All About BTC, LTC, ETH mining as well as other alternative crypto currencies
Time for a quick look at the power usage of the GeForce GTX 1070, the reference design from Nvidia that has a TDP of 151W set by the manufacturer, making it pretty energy efficient for the performance it provides for crypto currency mining. We are checking the situation with the different algorithms apart from Ethereum, because we already know that the GTX 1070/1080 is far from great choice for Ethereum mining when using Windows and we are testing the mining for other algorithms with Windows 7.
Looking at the results from the different algorithms the Nvidia GeForce GTX 1070 Founders Edition does seem to be about 30% on average slower (25%-33%) compared to its bigger brother – the Nvidia GeForce GTX 1080 Founders Edition at the stock settings. The situation with the power usage difference between the two cards is also very similar to the performance difference in the tested algorithms. So the next very interesting question is how well the GTX 1070 will overclock and how will the OCed performance compare to a stock GTX 1080 and an overclocked one. We are going to be posting our results from the GTX 1070 overclock soon, so stay tuned for them.
While we were testing and comparing crypto mining performance we have actually noted that the comparison between GTX 1070 and GTX 980 Ti is actually more interesting as you can see from the table with results. As you can clearly see the GTX 1070 is slightly faster than GTX 980 Ti, but power usage wise it is much more efficient. This can give you a better idea on the evolution of performance and power usage between the previous and this generation of Nvidia GPUs. The GTX 1070 is also a more attractive choice for building multi-GPU mining rigs at the moment as compared to the GTX 1080, though you might want to wait a bit more for the non-reference designs to come out that will allow more serious overclocking and thus even better performance.
Recently we have tested the new Nvidia Pascal-based GeForce GTX 1080 Founders Edition GPU for crypto mining and it is now the time to see what the little brother in the form of GTX 1070 is also capable of. The Nvidia GeForce GTX 1070 Founders Edition is a little stripped down version of the current top model in the form of GTX 1080, but generally the two are not that different. The GPU on the GTX 1070 is a bit less powerful and the memory is regular GDDR5 instead of the GDDR5X used in the 1080. The cooling solution, the backplate, even the 8-pin power connector are the same on both and that should signal a good overclocking potential for the GTX 1070 and the significantly better price makes it the more interesting of the two for crypto mining. Do note that the TDP rating of the GTX 1070 is just 151W and the power limiter allows you for just 12% increase over the stock limit, so you get 169 Watts max without having to resort to something like BIOS modification for example in order to be able to get serious in terms of overclocking. We are going to cover the overclock for the GeForce GTX 1070 and the mining hashrate with OC in a follow up article, for now we are comparing only the performance at stock settings.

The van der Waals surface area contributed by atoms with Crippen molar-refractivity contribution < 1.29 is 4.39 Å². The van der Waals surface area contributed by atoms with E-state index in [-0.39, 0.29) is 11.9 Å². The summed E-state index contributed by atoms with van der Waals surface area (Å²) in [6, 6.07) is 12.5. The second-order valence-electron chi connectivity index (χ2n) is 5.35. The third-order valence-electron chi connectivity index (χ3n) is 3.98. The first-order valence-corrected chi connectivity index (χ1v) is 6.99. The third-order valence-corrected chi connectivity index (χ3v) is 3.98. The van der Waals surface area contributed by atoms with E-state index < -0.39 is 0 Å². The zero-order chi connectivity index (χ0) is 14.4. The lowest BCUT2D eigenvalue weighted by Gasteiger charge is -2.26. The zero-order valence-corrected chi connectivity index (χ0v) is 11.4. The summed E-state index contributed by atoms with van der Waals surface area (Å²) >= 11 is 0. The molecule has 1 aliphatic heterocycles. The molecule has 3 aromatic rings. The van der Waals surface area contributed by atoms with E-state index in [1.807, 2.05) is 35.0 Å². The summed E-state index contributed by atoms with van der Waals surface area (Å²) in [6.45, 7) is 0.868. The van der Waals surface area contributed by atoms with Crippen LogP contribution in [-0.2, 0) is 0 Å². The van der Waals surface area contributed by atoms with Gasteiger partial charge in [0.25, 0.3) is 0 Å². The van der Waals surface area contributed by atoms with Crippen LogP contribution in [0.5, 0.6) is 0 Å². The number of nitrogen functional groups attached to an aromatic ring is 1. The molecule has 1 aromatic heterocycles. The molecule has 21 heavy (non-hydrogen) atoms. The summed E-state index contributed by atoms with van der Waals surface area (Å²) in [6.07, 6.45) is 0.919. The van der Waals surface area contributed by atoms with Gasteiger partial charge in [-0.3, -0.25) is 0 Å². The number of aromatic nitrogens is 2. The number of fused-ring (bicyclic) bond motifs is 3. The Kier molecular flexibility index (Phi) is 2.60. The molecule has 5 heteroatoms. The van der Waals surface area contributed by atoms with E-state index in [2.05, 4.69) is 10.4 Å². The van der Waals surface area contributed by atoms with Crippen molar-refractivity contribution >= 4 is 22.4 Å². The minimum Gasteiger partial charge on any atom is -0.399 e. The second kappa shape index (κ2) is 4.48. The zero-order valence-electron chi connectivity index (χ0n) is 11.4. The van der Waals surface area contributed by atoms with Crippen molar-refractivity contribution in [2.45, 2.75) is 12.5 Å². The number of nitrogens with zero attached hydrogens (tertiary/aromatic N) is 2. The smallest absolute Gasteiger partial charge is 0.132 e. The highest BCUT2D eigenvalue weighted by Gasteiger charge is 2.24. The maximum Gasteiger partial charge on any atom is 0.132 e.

We have already discussed the not so good situation with Ethereum mining on the GTX 1080 and unfortunately things are the same with the GTX 1070. Mining Ethereum under Windows is pointless at this point as the hashrate is very low (issue with the video driver) and although this might be fixed at a later time with a driver update, for the moment the only option you have is Linux. The results under Linux are not great though the GTX 1070 apparently does perform better because of the GDDR5 memory even at lower frequencies as compared to the GDDR5X, especially when you overclock the GTX 1070. We are going to be doing some more testing for this under Linux at a later time in order to see what the new Nvidia Pascal-based GPUs are really capable of for mining crypto currencies based on the Dagger-Hashimoto algorithm like Ethereum, but for now we are focusing on the other algorithms.
The results we’ve got for other popular algorithms besides Ethereum’s Ethash are pretty interesting as you can see from our summary in the table. It is interesting to note that the GTX 1070 is a bit faster in all algorithms besides Decred than the GTX 980 Ti and it does it with a significantly lower power usage. Price wise the GTX 1070 is still a bit more expensive than GTX 980 Ti, but the power savings on the long term should more than justify the difference. With that said we should note that the GTX 980 Ti has never been one of the popular Nvidia video cards among miners due to the pretty high price that it has been keeping. Compare to GTX 970 the new GTX 1070 is significantly faster, and the results of the 1070 were not that close to the ones from GTX 1080 as we’ve hoped they could be. With some overclocking however we expect that the gap in performance between a stock GTX 1080 and the OCed GTX 1070 cloud become pretty insignificant, but that would need some more testing to confirm.